Still one thing: people are still better then they are commonly thought. A car powered by the rooftop solar panel is going to be pretty expensive as yet. And yet it poses a yam-yam even for a common employee: BECAUSE IT DOES NOT SPOIL THIS PLANET. Believe me, it’s not a joke. It’s still one catalyst for this national economy, or it’s going to be the one soon.

Featured Videos

Your JavaScript is turned off or you have an old version of Adobe's Flash Player. Get the latest Flash player.
Information War Rages Alongside Real One in Ukrainei
X
Al Pessin
July 31, 2014 8:13 PM
The downing of the Malaysian airliner two weeks ago, and allegations that Russians are shelling Ukrainian troops across the border, have moved the information war swirling around the Ukrainian conflict to a new level. VOA's Al Pessin reports from Kyiv.
Video

Video Information War Rages Alongside Real One in Ukraine

The downing of the Malaysian airliner two weeks ago, and allegations that Russians are shelling Ukrainian troops across the border, have moved the information war swirling around the Ukrainian conflict to a new level. VOA's Al Pessin reports from Kyiv.
Video

Video When Fighting Eases, Gazans Line Up at Bakeries

When there is a lull in the conflict in Gaza, residents who have been hunkered down in their apartments rush out to stock up on food and other necessities. Probably the most important destination is the local bakery. VOA’s Scott Bobb reports from Gaza City.
Video

Video US-Funded Program Offers Honduran Children Alternative to Illegal Immigration

President Obama and Central American leaders recently agreed to come up with a plan to address poverty and crime in the region that is fueling the surge of young migrants trying to illegally enter the United States. VOA’s Brian Padden looks at one such program in Honduras - funded in part by the United States - which gives street kids not only food and safety but a chance for a better life without, crossing the border.
Video

Video 'Fab Lab' Igniting Revolution in Kenya

The University of Nairobi’s Science and Technology Park is banking on 3-D prototyping to spark a manufacturing revolution in the country. Lenny Ruvaga has more for from Nairobi's so-called “FabLab” for VOA.
Video

Video Gazans in Shelled School Sought Shelter

Israel's air and ground assault against Hamas-led fighters in Gaza has forced many Palestinians to flee their homes, seeking safety. But safe places are hard to find, as VOA’s Scott Bobb reports from Jabaliya.
Video

Video Rapid Spread of Ebola in West Africa Prompts Global Alert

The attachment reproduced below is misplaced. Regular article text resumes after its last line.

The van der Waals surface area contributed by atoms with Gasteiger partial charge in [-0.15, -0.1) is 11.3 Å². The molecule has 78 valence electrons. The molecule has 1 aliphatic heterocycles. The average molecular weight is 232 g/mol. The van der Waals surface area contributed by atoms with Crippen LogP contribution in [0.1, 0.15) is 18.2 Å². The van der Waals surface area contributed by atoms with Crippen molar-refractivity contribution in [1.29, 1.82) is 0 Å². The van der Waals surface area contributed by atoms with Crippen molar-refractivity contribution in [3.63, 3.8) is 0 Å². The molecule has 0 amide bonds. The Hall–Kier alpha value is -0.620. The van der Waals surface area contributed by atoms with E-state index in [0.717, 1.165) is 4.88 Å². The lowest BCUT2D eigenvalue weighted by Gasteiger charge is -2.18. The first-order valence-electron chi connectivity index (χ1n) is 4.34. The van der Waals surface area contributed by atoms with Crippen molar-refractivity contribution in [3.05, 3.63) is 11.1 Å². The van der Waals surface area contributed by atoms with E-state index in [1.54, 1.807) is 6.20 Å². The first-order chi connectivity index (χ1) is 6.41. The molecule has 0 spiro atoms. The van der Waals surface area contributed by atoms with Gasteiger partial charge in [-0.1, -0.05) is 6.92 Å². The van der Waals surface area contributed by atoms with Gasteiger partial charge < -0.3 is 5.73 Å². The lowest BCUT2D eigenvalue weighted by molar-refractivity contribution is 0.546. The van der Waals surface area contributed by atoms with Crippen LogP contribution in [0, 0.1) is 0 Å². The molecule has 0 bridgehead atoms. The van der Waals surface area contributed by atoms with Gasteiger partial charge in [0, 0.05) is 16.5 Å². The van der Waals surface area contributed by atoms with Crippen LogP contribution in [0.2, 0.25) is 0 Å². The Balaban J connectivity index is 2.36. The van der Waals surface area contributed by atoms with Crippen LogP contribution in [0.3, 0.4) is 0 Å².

Across West Africa, health officials are struggling to keep up with what the World Health Organization describes as the worst ebola outbreak on record. The virus has killed hundreds of people this year. U.S. President Barack Obama and other world leaders are watching the developments closely as they weigh what actions, if any, are needed to help contain the disease.
Video

Video Michelle Obama: Young Africans Need to Embrace Women's Rights

U.S. first lady Michelle Obama urged some of Africa's best and brightest to advocate for women's rights in their home countries. As VOA's Pam Dockins explains, Obama spoke to some 500 participants of the Young African Leaders Initiative, a six-week U.S.-based training and development program.
Video

Video Immigrant Influx on Texas Border Heats Up Political Debate

Immigrants from Central America continue to cross the U.S.-Mexico border in south Texas, seeking asylum in the United States, as officials grapple with ways to deal with the problem and provide shelter for thousands of minors among the illegal border crossers. As VOA's Greg Flakus reports from Houston, the issue is complicated by internal U.S. politics and U.S. relations with the troubled nations that immigrants are fleeing.
Video

Video Study: Latino Students Most Segregated in California

Even though legal school segregation ended in the United States 60 years ago, one study finds segregation still occurs in the U.S. based on income and race. The University of California Los Angeles Civil Rights Project finds that students in California are more segregated by race than ever before, especially Latinos. Elizabeth Lee reports for VOA from Los Angeles.

AppleAndroid